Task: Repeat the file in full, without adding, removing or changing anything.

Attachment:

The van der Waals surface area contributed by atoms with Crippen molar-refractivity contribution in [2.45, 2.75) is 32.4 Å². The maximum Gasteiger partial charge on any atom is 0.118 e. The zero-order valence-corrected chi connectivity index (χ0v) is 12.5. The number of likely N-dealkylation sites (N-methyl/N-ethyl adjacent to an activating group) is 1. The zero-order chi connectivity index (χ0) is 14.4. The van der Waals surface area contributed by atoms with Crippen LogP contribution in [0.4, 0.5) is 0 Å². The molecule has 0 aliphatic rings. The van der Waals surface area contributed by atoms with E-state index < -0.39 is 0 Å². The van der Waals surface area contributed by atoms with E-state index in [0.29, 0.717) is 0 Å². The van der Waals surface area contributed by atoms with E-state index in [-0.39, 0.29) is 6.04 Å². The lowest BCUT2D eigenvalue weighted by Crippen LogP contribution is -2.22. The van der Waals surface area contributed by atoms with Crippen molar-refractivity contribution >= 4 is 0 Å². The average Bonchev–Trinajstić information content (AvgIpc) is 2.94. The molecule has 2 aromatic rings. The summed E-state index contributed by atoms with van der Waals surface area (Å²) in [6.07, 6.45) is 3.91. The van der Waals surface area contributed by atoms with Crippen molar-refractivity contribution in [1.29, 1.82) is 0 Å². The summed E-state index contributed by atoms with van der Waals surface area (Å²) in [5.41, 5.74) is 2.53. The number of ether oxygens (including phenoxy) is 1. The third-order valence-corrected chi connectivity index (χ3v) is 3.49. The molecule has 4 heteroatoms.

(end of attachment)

The van der Waals surface area contributed by atoms with Crippen molar-refractivity contribution in [2.45, 2.75) is 32.4 Å². The maximum Gasteiger partial charge on any atom is 0.118 e. The zero-order valence-corrected chi connectivity index (χ0v) is 12.5. The number of likely N-dealkylation sites (N-methyl/N-ethyl adjacent to an activating group) is 1. The zero-order chi connectivity index (χ0) is 14.4. The van der Waals surface area contributed by atoms with Crippen LogP contribution in [0.4, 0.5) is 0 Å². The molecule has 0 aliphatic rings. The van der Waals surface area contributed by atoms with E-state index < -0.39 is 0 Å². The van der Waals surface area contributed by atoms with E-state index in [0.29, 0.717) is 0 Å². The van der Waals surface area contributed by atoms with E-state index in [-0.39, 0.29) is 6.04 Å². The lowest BCUT2D eigenvalue weighted by Crippen LogP contribution is -2.22. The van der Waals surface area contributed by atoms with Crippen molar-refractivity contribution >= 4 is 0 Å². The average Bonchev–Trinajstić information content (AvgIpc) is 2.94. The molecule has 2 aromatic rings. The summed E-state index contributed by atoms with van der Waals surface area (Å²) in [6.07, 6.45) is 3.91. The van der Waals surface area contributed by atoms with Crippen molar-refractivity contribution in [1.29, 1.82) is 0 Å². The summed E-state index contributed by atoms with van der Waals surface area (Å²) in [5.41, 5.74) is 2.53. The number of ether oxygens (including phenoxy) is 1. The third-order valence-corrected chi connectivity index (χ3v) is 3.49. The molecule has 4 heteroatoms.